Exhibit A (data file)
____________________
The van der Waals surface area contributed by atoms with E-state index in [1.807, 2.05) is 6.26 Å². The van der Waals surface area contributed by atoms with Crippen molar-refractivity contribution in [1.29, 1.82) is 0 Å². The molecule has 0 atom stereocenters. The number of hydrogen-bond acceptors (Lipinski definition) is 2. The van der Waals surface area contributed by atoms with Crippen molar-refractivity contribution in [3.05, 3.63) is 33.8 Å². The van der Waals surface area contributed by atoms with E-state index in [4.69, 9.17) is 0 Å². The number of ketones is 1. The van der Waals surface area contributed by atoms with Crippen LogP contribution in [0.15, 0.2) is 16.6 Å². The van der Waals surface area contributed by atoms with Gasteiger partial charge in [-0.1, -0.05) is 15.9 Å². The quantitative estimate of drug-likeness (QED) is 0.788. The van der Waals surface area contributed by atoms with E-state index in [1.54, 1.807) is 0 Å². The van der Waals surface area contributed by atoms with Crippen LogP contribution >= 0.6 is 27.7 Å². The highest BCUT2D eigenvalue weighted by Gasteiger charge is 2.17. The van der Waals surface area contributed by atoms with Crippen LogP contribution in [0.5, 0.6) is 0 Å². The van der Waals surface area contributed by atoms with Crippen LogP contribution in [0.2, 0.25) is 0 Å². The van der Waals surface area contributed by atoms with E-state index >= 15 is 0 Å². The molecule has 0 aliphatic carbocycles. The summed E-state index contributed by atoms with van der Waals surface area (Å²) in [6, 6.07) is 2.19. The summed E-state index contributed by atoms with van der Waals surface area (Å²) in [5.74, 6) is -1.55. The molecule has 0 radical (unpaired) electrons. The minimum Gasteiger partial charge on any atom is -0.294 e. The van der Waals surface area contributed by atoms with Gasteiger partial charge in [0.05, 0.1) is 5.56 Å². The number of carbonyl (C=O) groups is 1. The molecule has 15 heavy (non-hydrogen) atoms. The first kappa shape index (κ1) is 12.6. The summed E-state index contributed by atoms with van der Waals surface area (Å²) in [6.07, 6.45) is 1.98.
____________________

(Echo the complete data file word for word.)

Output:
The van der Waals surface area contributed by atoms with E-state index in [1.807, 2.05) is 6.26 Å². The van der Waals surface area contributed by atoms with Crippen molar-refractivity contribution in [1.29, 1.82) is 0 Å². The molecule has 0 atom stereocenters. The number of hydrogen-bond acceptors (Lipinski definition) is 2. The van der Waals surface area contributed by atoms with Crippen molar-refractivity contribution in [3.05, 3.63) is 33.8 Å². The van der Waals surface area contributed by atoms with E-state index in [4.69, 9.17) is 0 Å². The number of ketones is 1. The van der Waals surface area contributed by atoms with Crippen LogP contribution in [0.15, 0.2) is 16.6 Å². The van der Waals surface area contributed by atoms with Gasteiger partial charge in [-0.1, -0.05) is 15.9 Å². The quantitative estimate of drug-likeness (QED) is 0.788. The van der Waals surface area contributed by atoms with E-state index in [1.54, 1.807) is 0 Å². The van der Waals surface area contributed by atoms with Crippen LogP contribution >= 0.6 is 27.7 Å². The highest BCUT2D eigenvalue weighted by Gasteiger charge is 2.17. The van der Waals surface area contributed by atoms with Crippen LogP contribution in [0.5, 0.6) is 0 Å². The van der Waals surface area contributed by atoms with Crippen LogP contribution in [0.2, 0.25) is 0 Å². The van der Waals surface area contributed by atoms with E-state index >= 15 is 0 Å². The molecule has 0 aliphatic carbocycles. The summed E-state index contributed by atoms with van der Waals surface area (Å²) in [6, 6.07) is 2.19. The summed E-state index contributed by atoms with van der Waals surface area (Å²) in [5.74, 6) is -1.55. The molecule has 0 radical (unpaired) electrons. The minimum Gasteiger partial charge on any atom is -0.294 e. The van der Waals surface area contributed by atoms with Gasteiger partial charge in [0.05, 0.1) is 5.56 Å². The number of carbonyl (C=O) groups is 1. The molecule has 15 heavy (non-hydrogen) atoms. The first kappa shape index (κ1) is 12.6. The summed E-state index contributed by atoms with van der Waals surface area (Å²) in [6.07, 6.45) is 1.98.